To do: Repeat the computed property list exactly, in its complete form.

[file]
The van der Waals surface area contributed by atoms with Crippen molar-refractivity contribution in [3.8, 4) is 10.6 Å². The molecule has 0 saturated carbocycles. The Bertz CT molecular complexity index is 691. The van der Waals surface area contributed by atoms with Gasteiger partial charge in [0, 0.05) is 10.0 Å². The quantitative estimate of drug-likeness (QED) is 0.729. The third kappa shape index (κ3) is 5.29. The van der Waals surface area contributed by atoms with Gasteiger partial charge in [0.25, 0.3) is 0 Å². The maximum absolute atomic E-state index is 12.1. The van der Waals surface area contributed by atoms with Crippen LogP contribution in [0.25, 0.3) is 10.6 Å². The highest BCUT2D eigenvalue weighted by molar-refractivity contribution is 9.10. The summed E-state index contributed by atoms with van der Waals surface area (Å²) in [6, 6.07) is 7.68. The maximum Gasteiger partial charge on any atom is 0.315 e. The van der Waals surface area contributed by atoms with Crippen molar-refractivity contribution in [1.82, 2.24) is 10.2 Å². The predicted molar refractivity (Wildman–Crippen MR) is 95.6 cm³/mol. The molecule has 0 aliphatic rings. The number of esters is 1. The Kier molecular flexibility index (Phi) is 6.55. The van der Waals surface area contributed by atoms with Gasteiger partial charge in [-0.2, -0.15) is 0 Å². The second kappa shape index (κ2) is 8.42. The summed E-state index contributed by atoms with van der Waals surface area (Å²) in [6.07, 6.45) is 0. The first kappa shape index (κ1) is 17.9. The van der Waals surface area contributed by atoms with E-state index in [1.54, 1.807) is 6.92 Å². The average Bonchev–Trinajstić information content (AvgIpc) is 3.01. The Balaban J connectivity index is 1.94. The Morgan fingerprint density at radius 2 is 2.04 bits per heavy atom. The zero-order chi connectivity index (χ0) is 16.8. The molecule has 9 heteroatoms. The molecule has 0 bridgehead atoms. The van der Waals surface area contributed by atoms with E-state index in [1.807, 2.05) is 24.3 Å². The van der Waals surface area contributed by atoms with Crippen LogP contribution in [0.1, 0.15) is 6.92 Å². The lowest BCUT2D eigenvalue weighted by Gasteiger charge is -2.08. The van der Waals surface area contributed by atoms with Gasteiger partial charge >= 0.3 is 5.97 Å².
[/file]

The van der Waals surface area contributed by atoms with Crippen molar-refractivity contribution in [3.8, 4) is 10.6 Å². The molecule has 0 saturated carbocycles. The Bertz CT molecular complexity index is 691. The van der Waals surface area contributed by atoms with Gasteiger partial charge in [0, 0.05) is 10.0 Å². The quantitative estimate of drug-likeness (QED) is 0.729. The third kappa shape index (κ3) is 5.29. The van der Waals surface area contributed by atoms with Gasteiger partial charge in [0.25, 0.3) is 0 Å². The maximum absolute atomic E-state index is 12.1. The van der Waals surface area contributed by atoms with Crippen LogP contribution in [0.25, 0.3) is 10.6 Å². The highest BCUT2D eigenvalue weighted by molar-refractivity contribution is 9.10. The summed E-state index contributed by atoms with van der Waals surface area (Å²) in [6, 6.07) is 7.68. The maximum Gasteiger partial charge on any atom is 0.315 e. The van der Waals surface area contributed by atoms with Crippen molar-refractivity contribution in [1.82, 2.24) is 10.2 Å². The predicted molar refractivity (Wildman–Crippen MR) is 95.6 cm³/mol. The molecule has 0 aliphatic rings. The number of esters is 1. The Kier molecular flexibility index (Phi) is 6.55. The van der Waals surface area contributed by atoms with Gasteiger partial charge in [-0.2, -0.15) is 0 Å². The second kappa shape index (κ2) is 8.42. The summed E-state index contributed by atoms with van der Waals surface area (Å²) in [6.07, 6.45) is 0. The first kappa shape index (κ1) is 17.9. The van der Waals surface area contributed by atoms with E-state index in [1.54, 1.807) is 6.92 Å². The average Bonchev–Trinajstić information content (AvgIpc) is 3.01. The Balaban J connectivity index is 1.94. The Morgan fingerprint density at radius 2 is 2.04 bits per heavy atom. The zero-order chi connectivity index (χ0) is 16.8. The molecule has 9 heteroatoms. The molecule has 0 bridgehead atoms. The van der Waals surface area contributed by atoms with E-state index in [1.807, 2.05) is 24.3 Å². The van der Waals surface area contributed by atoms with Crippen LogP contribution in [0.1, 0.15) is 6.92 Å². The lowest BCUT2D eigenvalue weighted by Gasteiger charge is -2.08. The van der Waals surface area contributed by atoms with Gasteiger partial charge >= 0.3 is 5.97 Å².